The waviness or crimping in the collagen fibers creates a variable amount of slack. This slack must be taken up before any individual bundle of collagen fibers is subject to stretch. Fibers directly parallel to the direction of stretch or those that have the least crimping will be the first to resist tensile loading. Collagen fibers generally will be aligned with the direction of force (movement) they resist. Fibers within a bundle will generally be parallel, but neighboring segments may not be aligned with each other so that the tissue can resist movement in various directions.

The resistance of a tissue to deformation — changing of its shape such as actually lengthening the tissue — can be illustrated on a graph as a stress-strain curve. The amount of stress placed on the tissue is plotted along the y-axis and the resulting deformation is plotted along the x-axis. Figure 4 of the paper shows an example of how a hypothetical stress-strain curve might work. The actual stress-strain curve of any particular tissue in the body will vary. The beginning of the curve shows how in the beginning a small amount of stress on the tissue creates relatively great amount of change in the length as the slack is taken up in the wavy fibers and the fibers are pulled straight. This area at the beginning of the curve is called the toe region.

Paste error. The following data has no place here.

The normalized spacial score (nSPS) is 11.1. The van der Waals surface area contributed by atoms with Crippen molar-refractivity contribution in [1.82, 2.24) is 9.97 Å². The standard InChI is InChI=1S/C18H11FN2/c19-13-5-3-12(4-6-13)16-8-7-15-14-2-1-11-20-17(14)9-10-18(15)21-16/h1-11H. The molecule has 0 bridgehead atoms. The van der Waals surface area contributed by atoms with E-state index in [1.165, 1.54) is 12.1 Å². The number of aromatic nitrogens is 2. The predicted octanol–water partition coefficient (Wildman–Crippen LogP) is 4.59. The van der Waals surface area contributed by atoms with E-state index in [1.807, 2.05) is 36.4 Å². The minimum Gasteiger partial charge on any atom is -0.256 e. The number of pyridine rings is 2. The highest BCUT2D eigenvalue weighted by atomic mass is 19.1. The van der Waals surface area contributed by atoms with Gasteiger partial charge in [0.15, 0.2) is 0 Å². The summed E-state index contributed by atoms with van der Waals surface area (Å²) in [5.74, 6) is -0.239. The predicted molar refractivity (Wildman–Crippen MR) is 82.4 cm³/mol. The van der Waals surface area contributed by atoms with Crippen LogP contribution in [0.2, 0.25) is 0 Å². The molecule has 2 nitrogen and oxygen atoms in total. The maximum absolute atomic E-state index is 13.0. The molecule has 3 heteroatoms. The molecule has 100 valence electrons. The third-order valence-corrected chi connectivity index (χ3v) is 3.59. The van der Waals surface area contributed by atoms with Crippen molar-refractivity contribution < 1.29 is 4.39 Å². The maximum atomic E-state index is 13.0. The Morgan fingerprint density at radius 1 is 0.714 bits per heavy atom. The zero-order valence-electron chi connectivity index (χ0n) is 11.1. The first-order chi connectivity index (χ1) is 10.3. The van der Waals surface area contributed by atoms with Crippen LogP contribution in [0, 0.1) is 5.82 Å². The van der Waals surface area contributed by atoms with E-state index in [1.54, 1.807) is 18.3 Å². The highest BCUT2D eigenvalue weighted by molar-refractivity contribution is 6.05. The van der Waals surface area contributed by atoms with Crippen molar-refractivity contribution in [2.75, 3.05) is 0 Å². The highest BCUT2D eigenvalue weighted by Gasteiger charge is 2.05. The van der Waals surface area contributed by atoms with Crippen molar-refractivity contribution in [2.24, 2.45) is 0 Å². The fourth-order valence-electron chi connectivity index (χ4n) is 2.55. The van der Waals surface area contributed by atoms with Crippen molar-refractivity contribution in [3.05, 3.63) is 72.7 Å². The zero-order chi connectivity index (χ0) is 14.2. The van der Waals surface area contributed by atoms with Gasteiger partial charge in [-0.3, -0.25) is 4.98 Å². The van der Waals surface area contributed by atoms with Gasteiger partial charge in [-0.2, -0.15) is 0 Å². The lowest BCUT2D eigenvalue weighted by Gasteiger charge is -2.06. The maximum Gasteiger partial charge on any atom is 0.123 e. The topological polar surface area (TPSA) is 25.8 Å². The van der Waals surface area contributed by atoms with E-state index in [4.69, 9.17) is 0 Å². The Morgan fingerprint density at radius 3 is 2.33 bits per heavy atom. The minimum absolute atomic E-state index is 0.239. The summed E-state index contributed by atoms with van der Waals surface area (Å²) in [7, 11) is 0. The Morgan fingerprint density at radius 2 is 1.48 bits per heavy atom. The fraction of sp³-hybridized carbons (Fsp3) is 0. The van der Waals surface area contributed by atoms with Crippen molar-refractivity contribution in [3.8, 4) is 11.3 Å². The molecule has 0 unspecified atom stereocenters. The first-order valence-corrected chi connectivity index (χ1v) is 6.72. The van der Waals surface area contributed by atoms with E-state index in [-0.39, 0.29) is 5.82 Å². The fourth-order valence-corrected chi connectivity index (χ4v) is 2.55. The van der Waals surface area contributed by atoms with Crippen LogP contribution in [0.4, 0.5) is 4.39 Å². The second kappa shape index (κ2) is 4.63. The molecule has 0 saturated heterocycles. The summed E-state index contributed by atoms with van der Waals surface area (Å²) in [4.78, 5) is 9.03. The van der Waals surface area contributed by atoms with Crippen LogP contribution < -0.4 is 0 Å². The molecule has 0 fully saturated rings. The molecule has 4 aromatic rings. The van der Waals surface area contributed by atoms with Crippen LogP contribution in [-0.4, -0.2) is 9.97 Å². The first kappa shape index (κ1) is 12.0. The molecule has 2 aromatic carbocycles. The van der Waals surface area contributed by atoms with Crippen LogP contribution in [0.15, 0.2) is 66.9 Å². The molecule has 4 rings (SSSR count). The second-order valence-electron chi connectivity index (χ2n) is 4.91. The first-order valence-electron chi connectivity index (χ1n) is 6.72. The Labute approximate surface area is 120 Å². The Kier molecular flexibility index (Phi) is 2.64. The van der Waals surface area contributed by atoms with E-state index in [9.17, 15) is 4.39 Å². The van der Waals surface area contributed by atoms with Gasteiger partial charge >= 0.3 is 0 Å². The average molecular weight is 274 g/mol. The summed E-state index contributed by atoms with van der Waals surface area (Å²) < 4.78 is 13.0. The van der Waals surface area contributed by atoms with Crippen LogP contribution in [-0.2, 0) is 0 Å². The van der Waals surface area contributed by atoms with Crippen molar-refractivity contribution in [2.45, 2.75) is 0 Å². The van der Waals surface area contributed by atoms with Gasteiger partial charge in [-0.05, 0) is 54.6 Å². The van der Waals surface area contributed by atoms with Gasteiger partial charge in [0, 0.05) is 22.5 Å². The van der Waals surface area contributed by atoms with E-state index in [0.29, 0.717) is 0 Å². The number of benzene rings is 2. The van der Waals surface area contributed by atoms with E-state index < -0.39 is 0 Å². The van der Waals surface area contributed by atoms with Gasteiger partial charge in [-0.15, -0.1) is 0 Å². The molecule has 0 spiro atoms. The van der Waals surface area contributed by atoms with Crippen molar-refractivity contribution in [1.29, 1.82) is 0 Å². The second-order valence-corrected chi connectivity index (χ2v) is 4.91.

Figure 5 of the paper shows the stress-strain curve of a human anterior cruciate ligament (ACL). The beginning of the curve shows the normal amount of load and displacement (i.e. normal amount of movement) during an anterior drawer test, a common orthopedic test used to determine the integrity of the ACL.

The physiologic loading region is the region where the slack has been taken up and the collagen fibers begin to actually stretch. Within most of this zone, the fibers will stay intact. In daily activity, this represents the normal forces encountered by the fibers.